A simple implementation, my_qfsm, is in the test directory. This implementation
illustrates the callback structure, while the test shows how to make calls
(albeit in a not-recommended fashion).


Standalone Use
==============
It is possible to use the library without the servers. This usage requires
a bit more wiring on the consumer side.

Publishing to a Topic Exchange
------------------------------
When publishing to a topic exchange, a queue isn't necessary since messages
aren't being read. The exchange will manage routing messages to queues once
they are defined. This makes sending messages fairly simple.

Simple publishing encodes messages as BSON, so messages should conform to
a structure that can be converted to BSON, such as a proplist.

  BusHandle = bunny_farm:open(<<"exchange">>)
  bunny_farm:publish([{key1,message}], <<"routing_key.1">>, BusHandle)

Note that the BusHandle can be reused for multiple messages against arbitrary
routes.

Consuming Messages from a Topic Exchange
----------------------------------------
Subscribing to messages requires a bit more set up but not much. Here we need 
to declare a queue. While naming the queue is not required, it can be useful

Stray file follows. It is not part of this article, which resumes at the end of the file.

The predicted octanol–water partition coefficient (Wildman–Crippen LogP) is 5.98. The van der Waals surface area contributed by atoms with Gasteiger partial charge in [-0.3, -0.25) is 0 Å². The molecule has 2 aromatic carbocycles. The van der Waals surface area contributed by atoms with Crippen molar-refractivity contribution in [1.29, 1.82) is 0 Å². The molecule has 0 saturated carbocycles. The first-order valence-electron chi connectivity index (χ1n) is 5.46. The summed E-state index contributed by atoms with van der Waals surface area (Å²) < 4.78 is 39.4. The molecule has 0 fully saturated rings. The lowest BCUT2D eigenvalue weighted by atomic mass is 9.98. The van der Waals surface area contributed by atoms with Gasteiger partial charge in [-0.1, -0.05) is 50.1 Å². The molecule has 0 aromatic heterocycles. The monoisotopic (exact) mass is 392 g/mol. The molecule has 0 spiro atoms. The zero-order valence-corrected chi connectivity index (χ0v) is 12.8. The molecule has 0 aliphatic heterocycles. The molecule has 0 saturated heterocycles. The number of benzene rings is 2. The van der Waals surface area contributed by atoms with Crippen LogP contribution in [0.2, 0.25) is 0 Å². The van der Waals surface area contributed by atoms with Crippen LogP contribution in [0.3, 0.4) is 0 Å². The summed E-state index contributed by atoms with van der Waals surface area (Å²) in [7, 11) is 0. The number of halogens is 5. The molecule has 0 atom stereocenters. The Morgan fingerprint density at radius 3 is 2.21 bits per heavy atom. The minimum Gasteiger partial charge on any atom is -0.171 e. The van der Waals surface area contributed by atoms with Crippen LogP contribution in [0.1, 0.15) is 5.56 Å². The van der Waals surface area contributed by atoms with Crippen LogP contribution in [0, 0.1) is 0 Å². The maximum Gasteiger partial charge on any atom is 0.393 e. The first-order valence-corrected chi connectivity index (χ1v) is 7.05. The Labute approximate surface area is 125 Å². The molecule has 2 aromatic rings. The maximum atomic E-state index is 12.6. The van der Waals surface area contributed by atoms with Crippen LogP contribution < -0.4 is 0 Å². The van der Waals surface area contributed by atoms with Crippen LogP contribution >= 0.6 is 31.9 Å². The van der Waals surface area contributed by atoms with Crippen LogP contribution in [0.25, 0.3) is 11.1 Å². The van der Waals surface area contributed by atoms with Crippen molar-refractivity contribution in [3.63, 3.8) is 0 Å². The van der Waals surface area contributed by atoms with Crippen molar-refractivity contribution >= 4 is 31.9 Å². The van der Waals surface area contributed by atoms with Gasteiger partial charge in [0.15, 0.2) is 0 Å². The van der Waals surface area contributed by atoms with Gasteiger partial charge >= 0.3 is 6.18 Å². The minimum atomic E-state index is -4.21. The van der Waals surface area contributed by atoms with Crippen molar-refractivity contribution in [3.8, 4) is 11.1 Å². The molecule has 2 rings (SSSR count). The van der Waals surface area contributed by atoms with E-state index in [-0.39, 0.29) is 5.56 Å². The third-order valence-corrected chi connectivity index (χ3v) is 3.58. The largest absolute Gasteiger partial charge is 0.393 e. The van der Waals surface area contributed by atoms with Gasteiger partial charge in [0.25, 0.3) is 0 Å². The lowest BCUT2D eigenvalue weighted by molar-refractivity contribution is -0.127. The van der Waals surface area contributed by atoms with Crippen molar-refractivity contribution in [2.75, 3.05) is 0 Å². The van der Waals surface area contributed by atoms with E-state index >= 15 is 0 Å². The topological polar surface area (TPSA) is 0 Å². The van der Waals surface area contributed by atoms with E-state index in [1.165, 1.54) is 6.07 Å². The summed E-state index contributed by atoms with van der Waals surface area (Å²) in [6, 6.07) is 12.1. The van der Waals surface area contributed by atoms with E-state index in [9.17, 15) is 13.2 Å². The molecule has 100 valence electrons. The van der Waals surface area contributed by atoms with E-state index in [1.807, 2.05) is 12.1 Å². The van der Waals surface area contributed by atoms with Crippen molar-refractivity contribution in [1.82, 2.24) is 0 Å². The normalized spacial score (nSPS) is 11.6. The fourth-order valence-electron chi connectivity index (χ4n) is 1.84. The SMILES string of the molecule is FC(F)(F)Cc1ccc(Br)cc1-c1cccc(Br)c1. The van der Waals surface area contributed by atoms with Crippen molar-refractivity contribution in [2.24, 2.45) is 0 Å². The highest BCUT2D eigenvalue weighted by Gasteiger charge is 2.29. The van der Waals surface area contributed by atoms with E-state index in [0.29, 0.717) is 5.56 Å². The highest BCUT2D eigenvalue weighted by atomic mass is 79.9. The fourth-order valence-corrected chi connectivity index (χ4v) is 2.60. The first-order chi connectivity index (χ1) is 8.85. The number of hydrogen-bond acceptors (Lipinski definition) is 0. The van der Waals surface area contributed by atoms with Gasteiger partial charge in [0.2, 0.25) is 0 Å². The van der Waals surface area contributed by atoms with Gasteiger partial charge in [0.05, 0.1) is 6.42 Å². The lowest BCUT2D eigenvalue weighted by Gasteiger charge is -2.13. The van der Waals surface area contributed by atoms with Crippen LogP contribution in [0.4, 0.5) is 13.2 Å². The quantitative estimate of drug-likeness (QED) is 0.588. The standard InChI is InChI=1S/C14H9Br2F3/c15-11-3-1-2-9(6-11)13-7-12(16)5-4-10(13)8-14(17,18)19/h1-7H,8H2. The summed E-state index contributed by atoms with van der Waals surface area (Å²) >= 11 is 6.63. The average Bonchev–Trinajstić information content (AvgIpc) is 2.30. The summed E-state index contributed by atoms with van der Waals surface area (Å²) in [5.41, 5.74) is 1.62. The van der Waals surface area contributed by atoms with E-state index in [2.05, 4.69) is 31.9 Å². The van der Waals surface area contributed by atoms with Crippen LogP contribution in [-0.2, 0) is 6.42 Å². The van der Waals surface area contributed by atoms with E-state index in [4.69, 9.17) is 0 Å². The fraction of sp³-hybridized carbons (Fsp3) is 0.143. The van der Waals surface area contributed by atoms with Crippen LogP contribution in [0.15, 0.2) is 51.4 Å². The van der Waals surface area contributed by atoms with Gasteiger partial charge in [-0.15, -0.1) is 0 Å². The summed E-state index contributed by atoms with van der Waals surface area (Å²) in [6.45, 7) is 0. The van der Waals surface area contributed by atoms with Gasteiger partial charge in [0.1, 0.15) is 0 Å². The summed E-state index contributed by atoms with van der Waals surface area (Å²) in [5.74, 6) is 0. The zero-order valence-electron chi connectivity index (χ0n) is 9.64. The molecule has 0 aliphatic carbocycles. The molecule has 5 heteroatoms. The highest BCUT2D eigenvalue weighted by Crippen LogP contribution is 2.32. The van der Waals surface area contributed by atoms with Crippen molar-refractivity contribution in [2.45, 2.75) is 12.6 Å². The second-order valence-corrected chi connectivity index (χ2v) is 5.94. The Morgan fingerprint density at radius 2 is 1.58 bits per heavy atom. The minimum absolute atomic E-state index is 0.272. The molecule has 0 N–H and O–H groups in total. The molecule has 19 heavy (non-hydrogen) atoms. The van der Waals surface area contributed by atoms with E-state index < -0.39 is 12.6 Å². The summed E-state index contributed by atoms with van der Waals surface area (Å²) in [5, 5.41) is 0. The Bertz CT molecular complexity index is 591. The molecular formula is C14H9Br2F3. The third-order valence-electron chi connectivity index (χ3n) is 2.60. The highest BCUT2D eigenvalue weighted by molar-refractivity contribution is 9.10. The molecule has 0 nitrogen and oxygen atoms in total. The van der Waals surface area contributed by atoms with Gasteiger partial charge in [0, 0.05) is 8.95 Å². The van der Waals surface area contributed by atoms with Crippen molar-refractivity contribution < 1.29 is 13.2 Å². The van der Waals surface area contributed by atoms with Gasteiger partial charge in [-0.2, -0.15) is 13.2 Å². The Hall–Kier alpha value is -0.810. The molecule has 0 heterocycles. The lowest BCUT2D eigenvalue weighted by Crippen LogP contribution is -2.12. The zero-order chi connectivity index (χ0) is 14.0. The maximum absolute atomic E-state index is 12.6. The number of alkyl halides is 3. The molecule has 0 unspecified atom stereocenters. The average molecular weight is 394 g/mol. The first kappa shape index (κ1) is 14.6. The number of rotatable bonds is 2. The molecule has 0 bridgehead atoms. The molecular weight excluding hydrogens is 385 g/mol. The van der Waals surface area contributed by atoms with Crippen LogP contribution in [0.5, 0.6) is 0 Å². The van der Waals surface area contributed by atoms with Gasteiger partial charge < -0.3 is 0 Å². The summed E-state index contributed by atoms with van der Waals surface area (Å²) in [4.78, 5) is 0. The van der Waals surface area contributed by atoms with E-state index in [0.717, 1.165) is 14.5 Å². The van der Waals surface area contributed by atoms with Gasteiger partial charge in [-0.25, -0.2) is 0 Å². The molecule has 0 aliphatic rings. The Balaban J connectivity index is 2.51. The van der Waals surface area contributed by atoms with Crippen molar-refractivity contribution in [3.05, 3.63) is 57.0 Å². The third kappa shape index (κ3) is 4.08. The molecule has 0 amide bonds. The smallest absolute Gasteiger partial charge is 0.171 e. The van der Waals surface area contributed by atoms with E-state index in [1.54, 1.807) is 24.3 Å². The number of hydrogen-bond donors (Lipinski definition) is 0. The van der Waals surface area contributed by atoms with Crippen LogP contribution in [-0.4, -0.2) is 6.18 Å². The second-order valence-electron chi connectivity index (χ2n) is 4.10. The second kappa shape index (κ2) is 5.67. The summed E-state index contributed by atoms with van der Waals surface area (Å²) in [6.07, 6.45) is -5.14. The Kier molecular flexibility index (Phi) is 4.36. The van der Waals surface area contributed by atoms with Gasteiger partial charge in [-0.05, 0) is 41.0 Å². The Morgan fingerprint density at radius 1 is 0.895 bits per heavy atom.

for managing the queue later on. Both methods are illustrated below.

Auto-Named Queue
This is the recommended approach as queues typically don't need to be accessed
directly.
  BusHandle = bunny_farm:open(<<"exchange">>, <<"routing_key.#">>)
  bunny_farm:consume(BusHandle)

Named Queue
In the event that an explicit queue name is required, then the following can
be done.
  BusHandle = bunny_farm:open(<<"exchange">>, {<<"routing_key.#">>,[{queue,Q}]})
  bunny_farm:consume(BusHandle)

If no routing key is necessary, then the following is simpler
  BusHandle = bunny_farm:open(<<"exchange">>),
  bunny_farm:publish(Message, QueueName, BusHandle),

Work Queues
A work queue can be implemented by using the default exchange with a named
queue.
  BusHandle = bunny_farm:open(<<"">>),
  bunny_farm:publish(Message, QueueName, BusHandle),